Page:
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Scenario-Based Learning: a commonly accepted way to learn

When we introduce a scenario to our students, it can feel like we are doing something radically different. Actually, scenarios have been used successfully in many realms of education for hundreds of years. Museums, apprenticeship programs and law schools are just a few of the places where scenarios are the standard way that students learn.

Modern museums – on topics other then art – use scenarios to achieve active learning. In the Museum of Tolerance in Los Angeles, visitors receive a photo passport card with the story of a child whose life was changed by the events of the Holocaust. The Spy Museum in Washington DC has people participate in a top-secret mission. At the Reagan Library, children play-act being president and decide whether to invade Grenada or not. All of these installations have people actively involved in a scenario in order to learn what it was like at a different time and place.

Apprenticeships have been used continuously in education since the Middle Ages. Working in the job they are training for, the student starts out as just an assistant and gradually takes over the most challenging of projects. These are real-world, totally authentic scenarios that prepare successful workers with all the skills necessary for the job. It would be great if this system could spread beyond just the trades.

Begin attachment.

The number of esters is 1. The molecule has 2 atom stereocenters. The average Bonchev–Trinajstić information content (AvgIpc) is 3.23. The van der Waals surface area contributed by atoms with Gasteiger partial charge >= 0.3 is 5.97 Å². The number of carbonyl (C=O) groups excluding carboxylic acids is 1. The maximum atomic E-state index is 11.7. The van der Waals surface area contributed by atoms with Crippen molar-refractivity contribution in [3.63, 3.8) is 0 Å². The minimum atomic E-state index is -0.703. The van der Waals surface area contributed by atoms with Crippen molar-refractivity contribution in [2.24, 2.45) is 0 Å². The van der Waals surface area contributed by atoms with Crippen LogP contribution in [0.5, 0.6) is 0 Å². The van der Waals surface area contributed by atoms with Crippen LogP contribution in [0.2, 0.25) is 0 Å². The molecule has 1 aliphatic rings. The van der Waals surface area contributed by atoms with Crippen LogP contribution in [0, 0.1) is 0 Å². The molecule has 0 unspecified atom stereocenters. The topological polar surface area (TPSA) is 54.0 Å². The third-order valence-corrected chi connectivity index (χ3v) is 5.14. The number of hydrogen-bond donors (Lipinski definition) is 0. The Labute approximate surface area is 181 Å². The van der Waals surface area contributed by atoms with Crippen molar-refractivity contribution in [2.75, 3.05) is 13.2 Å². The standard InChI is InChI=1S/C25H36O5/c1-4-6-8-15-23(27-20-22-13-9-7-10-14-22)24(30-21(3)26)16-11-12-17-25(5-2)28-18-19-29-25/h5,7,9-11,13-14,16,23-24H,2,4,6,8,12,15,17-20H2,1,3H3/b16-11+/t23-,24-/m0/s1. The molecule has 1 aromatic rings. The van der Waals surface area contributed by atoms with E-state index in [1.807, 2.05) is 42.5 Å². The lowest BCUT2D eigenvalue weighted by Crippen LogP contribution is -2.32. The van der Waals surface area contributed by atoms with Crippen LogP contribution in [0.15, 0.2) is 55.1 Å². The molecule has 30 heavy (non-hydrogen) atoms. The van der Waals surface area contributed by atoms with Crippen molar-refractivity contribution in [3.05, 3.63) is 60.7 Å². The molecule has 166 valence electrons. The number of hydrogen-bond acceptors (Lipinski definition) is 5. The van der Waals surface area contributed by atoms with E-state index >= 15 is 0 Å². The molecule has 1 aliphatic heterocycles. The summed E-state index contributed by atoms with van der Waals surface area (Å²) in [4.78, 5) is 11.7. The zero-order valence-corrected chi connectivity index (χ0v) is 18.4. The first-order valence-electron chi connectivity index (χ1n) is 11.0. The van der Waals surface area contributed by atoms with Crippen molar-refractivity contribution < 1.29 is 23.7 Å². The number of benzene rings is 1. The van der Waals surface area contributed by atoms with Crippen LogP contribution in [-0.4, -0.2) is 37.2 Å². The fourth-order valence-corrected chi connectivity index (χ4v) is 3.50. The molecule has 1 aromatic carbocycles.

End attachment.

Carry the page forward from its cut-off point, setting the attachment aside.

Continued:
In law school assignments, students write the same sort of briefs that clerks and lawyers do. The famous bar exam has a large “performance” section that is scenario-based. For example in a typical assessment from the bar exam, students get a memo from the senior attorney saying that their client has asked for an assessment of the potential liability for a situation like a product defect. Students must provide a memo that addresses the relevant issues and summarizes potential liability.

Lectures have never had a place in law school. The socratic method is favored during classtime and in moot court students read arguments and pleadings from the lower court, and then must plead the same case to the supreme court.

These are just a few of the ways that scenarios have been employed throughout history to teach new skills effectively. Have you come across others? I am left wondering: where did we get off the track and start lecturing?

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